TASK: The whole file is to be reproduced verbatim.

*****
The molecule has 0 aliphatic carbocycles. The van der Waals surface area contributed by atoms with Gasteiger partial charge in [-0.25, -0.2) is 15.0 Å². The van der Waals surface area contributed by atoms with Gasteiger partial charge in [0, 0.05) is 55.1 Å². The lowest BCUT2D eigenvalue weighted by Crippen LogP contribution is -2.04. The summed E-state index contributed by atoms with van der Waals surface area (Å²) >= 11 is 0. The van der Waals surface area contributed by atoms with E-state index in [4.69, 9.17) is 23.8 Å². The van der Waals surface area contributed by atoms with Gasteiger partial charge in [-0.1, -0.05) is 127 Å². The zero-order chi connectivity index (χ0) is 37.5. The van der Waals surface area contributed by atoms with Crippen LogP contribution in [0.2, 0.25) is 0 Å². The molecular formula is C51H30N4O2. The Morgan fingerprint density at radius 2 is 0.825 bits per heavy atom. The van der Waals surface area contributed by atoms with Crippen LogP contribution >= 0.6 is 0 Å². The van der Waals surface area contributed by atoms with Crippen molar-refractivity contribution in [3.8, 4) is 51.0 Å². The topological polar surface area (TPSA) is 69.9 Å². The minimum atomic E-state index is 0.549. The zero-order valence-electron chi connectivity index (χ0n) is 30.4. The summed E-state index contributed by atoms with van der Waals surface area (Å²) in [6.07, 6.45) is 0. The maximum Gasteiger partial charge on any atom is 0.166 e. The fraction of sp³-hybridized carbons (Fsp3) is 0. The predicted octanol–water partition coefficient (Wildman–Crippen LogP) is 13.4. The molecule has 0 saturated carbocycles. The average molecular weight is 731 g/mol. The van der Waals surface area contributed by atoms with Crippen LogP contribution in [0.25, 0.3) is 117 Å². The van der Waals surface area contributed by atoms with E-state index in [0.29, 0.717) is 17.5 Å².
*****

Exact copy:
The molecule has 0 aliphatic carbocycles. The van der Waals surface area contributed by atoms with Gasteiger partial charge in [-0.25, -0.2) is 15.0 Å². The van der Waals surface area contributed by atoms with Gasteiger partial charge in [0, 0.05) is 55.1 Å². The lowest BCUT2D eigenvalue weighted by Crippen LogP contribution is -2.04. The summed E-state index contributed by atoms with van der Waals surface area (Å²) >= 11 is 0. The van der Waals surface area contributed by atoms with E-state index in [4.69, 9.17) is 23.8 Å². The van der Waals surface area contributed by atoms with Gasteiger partial charge in [-0.1, -0.05) is 127 Å². The zero-order chi connectivity index (χ0) is 37.5. The van der Waals surface area contributed by atoms with Crippen LogP contribution in [0.2, 0.25) is 0 Å². The molecular formula is C51H30N4O2. The Morgan fingerprint density at radius 2 is 0.825 bits per heavy atom. The van der Waals surface area contributed by atoms with Crippen LogP contribution >= 0.6 is 0 Å². The van der Waals surface area contributed by atoms with Crippen molar-refractivity contribution in [3.8, 4) is 51.0 Å². The topological polar surface area (TPSA) is 69.9 Å². The minimum atomic E-state index is 0.549. The zero-order valence-electron chi connectivity index (χ0n) is 30.4. The summed E-state index contributed by atoms with van der Waals surface area (Å²) in [6.07, 6.45) is 0. The maximum Gasteiger partial charge on any atom is 0.166 e. The fraction of sp³-hybridized carbons (Fsp3) is 0. The predicted octanol–water partition coefficient (Wildman–Crippen LogP) is 13.4. The molecule has 0 saturated carbocycles. The average molecular weight is 731 g/mol. The van der Waals surface area contributed by atoms with Crippen LogP contribution in [0.25, 0.3) is 117 Å². The van der Waals surface area contributed by atoms with E-state index in [0.29, 0.717) is 17.5 Å².